Quantifying sources of uncertainty in regional climate model scenarios for Ireland.
PhD thesis, National University of Ireland Maynooth.
This thesis develops a novel framework for model skill assessment and the
generation of probabilistic future climate scenarios. Traditional approaches to model
validation assume that skill in simulating the mean climate is a valid indicator of skill
in modelling the climate system. However, without information about how errors
arise, conclusions cannot be drawn about whether models are genuinely skilful.
Initially, verification statistics are used to assess model skill in simulating
seasonal means and variability of Irish climate for 1961-1990. Significant biases
were identified, however without further analysis, these biases cannot be attributed to
a cause. Therefore, a spatial analysis, including EOF analysis, was undertaken which
indicated that biases may be either spatially consistent (systematic) or inconsistent
(random), an important distinction. Next, representation of a key large-scale driver of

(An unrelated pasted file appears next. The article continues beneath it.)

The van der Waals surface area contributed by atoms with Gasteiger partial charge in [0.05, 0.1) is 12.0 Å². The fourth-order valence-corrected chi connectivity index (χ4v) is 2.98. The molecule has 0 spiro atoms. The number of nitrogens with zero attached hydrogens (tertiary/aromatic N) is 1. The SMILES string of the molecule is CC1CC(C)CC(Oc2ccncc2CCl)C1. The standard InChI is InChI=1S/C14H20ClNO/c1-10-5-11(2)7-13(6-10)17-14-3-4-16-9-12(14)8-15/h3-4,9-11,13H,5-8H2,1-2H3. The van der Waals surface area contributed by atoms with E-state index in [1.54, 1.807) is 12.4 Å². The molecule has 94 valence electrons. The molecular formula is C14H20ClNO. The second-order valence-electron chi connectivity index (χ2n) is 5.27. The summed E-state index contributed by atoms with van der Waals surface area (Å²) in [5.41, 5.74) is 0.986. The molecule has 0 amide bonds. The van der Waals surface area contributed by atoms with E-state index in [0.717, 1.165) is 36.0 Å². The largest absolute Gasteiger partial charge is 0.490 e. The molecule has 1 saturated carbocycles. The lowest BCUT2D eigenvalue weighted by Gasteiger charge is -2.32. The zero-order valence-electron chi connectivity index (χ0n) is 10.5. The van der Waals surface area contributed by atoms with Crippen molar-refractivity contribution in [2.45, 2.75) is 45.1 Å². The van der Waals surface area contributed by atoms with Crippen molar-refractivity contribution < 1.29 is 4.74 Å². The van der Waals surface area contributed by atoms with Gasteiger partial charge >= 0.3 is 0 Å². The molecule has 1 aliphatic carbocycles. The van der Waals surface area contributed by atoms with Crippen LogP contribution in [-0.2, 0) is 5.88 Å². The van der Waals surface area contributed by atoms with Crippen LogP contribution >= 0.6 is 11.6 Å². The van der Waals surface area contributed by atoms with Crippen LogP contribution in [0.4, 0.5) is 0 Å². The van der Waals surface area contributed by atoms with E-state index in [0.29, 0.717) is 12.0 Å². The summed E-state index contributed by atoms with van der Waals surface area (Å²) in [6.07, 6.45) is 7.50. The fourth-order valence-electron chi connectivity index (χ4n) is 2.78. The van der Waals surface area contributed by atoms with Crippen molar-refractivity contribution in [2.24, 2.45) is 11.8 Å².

Irish climate, the North Atlantic Oscillation, was examined for a representative subsample
of models. Skill in simulating the NAO was found to vary considerably
between models. Therefore, assessing statistics of mean climate may not be the
optimum way to characterize model skill, as deficiencies in the representation of
large-scale drivers may not be detected.
Both quantitative and qualitative information from the skill assessments was
used to inform probabilistic ensemble projections of future climate using Bayesian
Model Averaging. In some cases, weighting scheme variation affects the ensemble
PDF shape. In other cases, PDFs are similar when different weights are used, but the
relative contributions of ensemble members vary. This is a crucial finding, as this
underlying variation may not be immediately apparent, but may affect the confidence
attached to the PDF. Therefore, robustness of ensemble generation methods must be
considered when determining the level of confidence attached to a projection.
Finally, the implications of these results for climate decision-making are
discussed and recommendations for the use of climate models in decision-making are
||regional climate models;
||Social Sciences > Geography
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